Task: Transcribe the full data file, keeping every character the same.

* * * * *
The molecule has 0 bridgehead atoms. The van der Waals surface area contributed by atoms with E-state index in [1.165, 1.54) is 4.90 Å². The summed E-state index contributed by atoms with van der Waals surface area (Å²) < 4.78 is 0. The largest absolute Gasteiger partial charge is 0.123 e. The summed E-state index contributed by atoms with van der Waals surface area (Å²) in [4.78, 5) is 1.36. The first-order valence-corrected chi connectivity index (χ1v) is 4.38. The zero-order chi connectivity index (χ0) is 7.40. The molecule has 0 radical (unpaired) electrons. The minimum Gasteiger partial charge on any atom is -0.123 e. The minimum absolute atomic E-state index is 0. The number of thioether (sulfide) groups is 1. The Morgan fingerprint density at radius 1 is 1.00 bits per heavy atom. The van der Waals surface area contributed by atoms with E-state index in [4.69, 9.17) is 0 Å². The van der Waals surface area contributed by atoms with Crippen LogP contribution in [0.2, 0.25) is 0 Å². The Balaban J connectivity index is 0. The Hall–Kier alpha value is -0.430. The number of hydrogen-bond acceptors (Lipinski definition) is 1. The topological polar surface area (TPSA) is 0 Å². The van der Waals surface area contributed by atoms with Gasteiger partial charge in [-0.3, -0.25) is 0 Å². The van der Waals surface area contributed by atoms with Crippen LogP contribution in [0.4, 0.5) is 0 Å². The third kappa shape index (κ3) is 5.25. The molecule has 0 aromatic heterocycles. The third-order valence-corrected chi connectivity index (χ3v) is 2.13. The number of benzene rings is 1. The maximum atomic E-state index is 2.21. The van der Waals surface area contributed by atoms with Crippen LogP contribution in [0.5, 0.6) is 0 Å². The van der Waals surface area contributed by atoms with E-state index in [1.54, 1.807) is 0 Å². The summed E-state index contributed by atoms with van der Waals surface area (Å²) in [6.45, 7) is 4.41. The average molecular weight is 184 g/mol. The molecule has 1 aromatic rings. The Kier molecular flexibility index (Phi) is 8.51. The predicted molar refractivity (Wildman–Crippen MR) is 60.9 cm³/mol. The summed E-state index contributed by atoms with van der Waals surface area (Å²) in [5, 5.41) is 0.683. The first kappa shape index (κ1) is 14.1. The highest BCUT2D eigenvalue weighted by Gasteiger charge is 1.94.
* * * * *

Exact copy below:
The molecule has 0 bridgehead atoms. The van der Waals surface area contributed by atoms with E-state index in [1.165, 1.54) is 4.90 Å². The summed E-state index contributed by atoms with van der Waals surface area (Å²) < 4.78 is 0. The largest absolute Gasteiger partial charge is 0.123 e. The summed E-state index contributed by atoms with van der Waals surface area (Å²) in [4.78, 5) is 1.36. The first-order valence-corrected chi connectivity index (χ1v) is 4.38. The zero-order chi connectivity index (χ0) is 7.40. The molecule has 0 radical (unpaired) electrons. The minimum Gasteiger partial charge on any atom is -0.123 e. The minimum absolute atomic E-state index is 0. The number of thioether (sulfide) groups is 1. The Morgan fingerprint density at radius 1 is 1.00 bits per heavy atom. The van der Waals surface area contributed by atoms with E-state index in [4.69, 9.17) is 0 Å². The van der Waals surface area contributed by atoms with Crippen LogP contribution in [0.2, 0.25) is 0 Å². The Balaban J connectivity index is 0. The Hall–Kier alpha value is -0.430. The number of hydrogen-bond acceptors (Lipinski definition) is 1. The topological polar surface area (TPSA) is 0 Å². The van der Waals surface area contributed by atoms with Gasteiger partial charge in [-0.3, -0.25) is 0 Å². The van der Waals surface area contributed by atoms with Crippen LogP contribution in [0.4, 0.5) is 0 Å². The third kappa shape index (κ3) is 5.25. The molecule has 0 aromatic heterocycles. The third-order valence-corrected chi connectivity index (χ3v) is 2.13. The number of benzene rings is 1. The maximum atomic E-state index is 2.21. The van der Waals surface area contributed by atoms with Crippen LogP contribution in [0.5, 0.6) is 0 Å². The van der Waals surface area contributed by atoms with E-state index in [1.54, 1.807) is 0 Å². The summed E-state index contributed by atoms with van der Waals surface area (Å²) in [6.45, 7) is 4.41. The average molecular weight is 184 g/mol. The molecule has 1 aromatic rings. The Kier molecular flexibility index (Phi) is 8.51. The predicted molar refractivity (Wildman–Crippen MR) is 60.9 cm³/mol. The summed E-state index contributed by atoms with van der Waals surface area (Å²) in [5, 5.41) is 0.683. The first kappa shape index (κ1) is 14.1. The highest BCUT2D eigenvalue weighted by Gasteiger charge is 1.94.